5. ( Can I be bothered…? )
    Looks like it.
    AO/NZ’s ‘trade’ isn’t about trade per se. It’s about personal wealth creation post the farm gate and just before the gnashing teeth of the consumer.
    Once our export produce leaves the producer ( farmer ) that produce becomes part of a Kiwi-As rort spanning the globe.
    Less than a dollar a kg for AO/NZ’s wool, the best wool in the world I might add becomes a hagglers feeding frenzy in the auction rooms.
    And that’s just wool. Watties? What’s your explanation for AO/NZ exporting fruits and vegetables to AU then?
    Sire James? Hello ? I know you’re dead but they say that death is the briefest state.
    Wikipedia:
    Sir James Wattie CBE (23 March 1902 – 8 June 1974) was a New Zealand clerk, accountant, company manager, industrialist, philanthropist and race-horse owner.
    What a guy huh? What a big man. I remember the summer when we could no longer expect to buy the wondrous 1st grade fruits from the road side stalls in Central Otago because wattie used the apple and pear marketing board to make it illegal for growers to sell export grade produce to the AO/NZ public. It must be sent in cans via watties to over the seas. HELLO? Jimmy? Are you there?
    Shoppers? Buying fruits? You think that fruit is first grade? That tiny, tasteless, leathery, once was frozen friuit? The fruit you can’t afford to buy to give to your kids waiting on dentistry?
    Here’s one? That ‘prime beef mince’ you can’t afford? That’s ground up dairy cow and their flesh is ‘prime’ because the poor old cow was skinny as fuck when she was slaughtered after getting pregnant year in year out while standing tits deep in freezing mud just to put the milk in your fucking latte.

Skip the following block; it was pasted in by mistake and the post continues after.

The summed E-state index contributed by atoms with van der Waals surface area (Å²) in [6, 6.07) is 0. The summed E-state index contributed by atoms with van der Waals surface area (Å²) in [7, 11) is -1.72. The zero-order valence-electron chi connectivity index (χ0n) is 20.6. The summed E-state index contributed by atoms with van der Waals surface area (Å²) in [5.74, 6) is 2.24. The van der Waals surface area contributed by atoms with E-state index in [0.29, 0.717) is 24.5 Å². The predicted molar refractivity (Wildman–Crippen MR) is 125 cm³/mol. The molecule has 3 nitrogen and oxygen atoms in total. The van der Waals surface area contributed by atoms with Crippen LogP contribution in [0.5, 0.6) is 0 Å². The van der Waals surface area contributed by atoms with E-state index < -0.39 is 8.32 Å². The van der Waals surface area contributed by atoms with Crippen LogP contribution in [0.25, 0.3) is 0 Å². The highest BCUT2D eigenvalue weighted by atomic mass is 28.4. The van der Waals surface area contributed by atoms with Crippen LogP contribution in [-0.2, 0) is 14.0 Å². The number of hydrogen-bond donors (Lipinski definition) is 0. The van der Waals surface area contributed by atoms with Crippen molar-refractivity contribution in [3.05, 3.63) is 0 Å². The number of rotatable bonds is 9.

This, all of this. This debating, the politics, the meetings and furrowed brow intensity is entirely wank. All of it.
    The complex high puffery of [it] is a rendering of bull shit stuccoed onto our sequestered brains like plaque on a heart valve.
    All of you? You’re being bullshitted.
    Back in the day the bull shit was scripted to hide the piracy that was those making billions from sequestering agrarian export commodities monies in that gap between the farmer and the consumer while today the bullshit is plastered about to make sure that high thievery is never questioned to put the urban High Falooters, their traitorous Natzo country cuzzies and their fortunes and their knighthoods at risk.
    RCEP? Bullshit.
    TPPA? Bullshit.
    AO/NZ farmers? Hook up with these guys?
    http://www.agricoop.nic.in/
    Not these traitors:
    MPI. AKA Bullshit artists.
    https://en.wikipedia.org/wiki/Ministry_for_Primary_Industries_(New_Zealand)

    • Yes you write beautiful comments and I love reading them.
      But farmers are playing the property game as much as anyone.
      So cut the BS about what happened 30 years ago, and see the reality for what it is.
      Tax free capital gains and that is what is being farmed.

  6. The other issue for these trade deals is that they introduce more ways for other companies and individuals to get NZ visas, and buy up property and assets, influence our politics and bring more ‘workers’ over as tourists, students, etc… .. Free trade agreements are dictating visas into NZ for example in the China upgrade…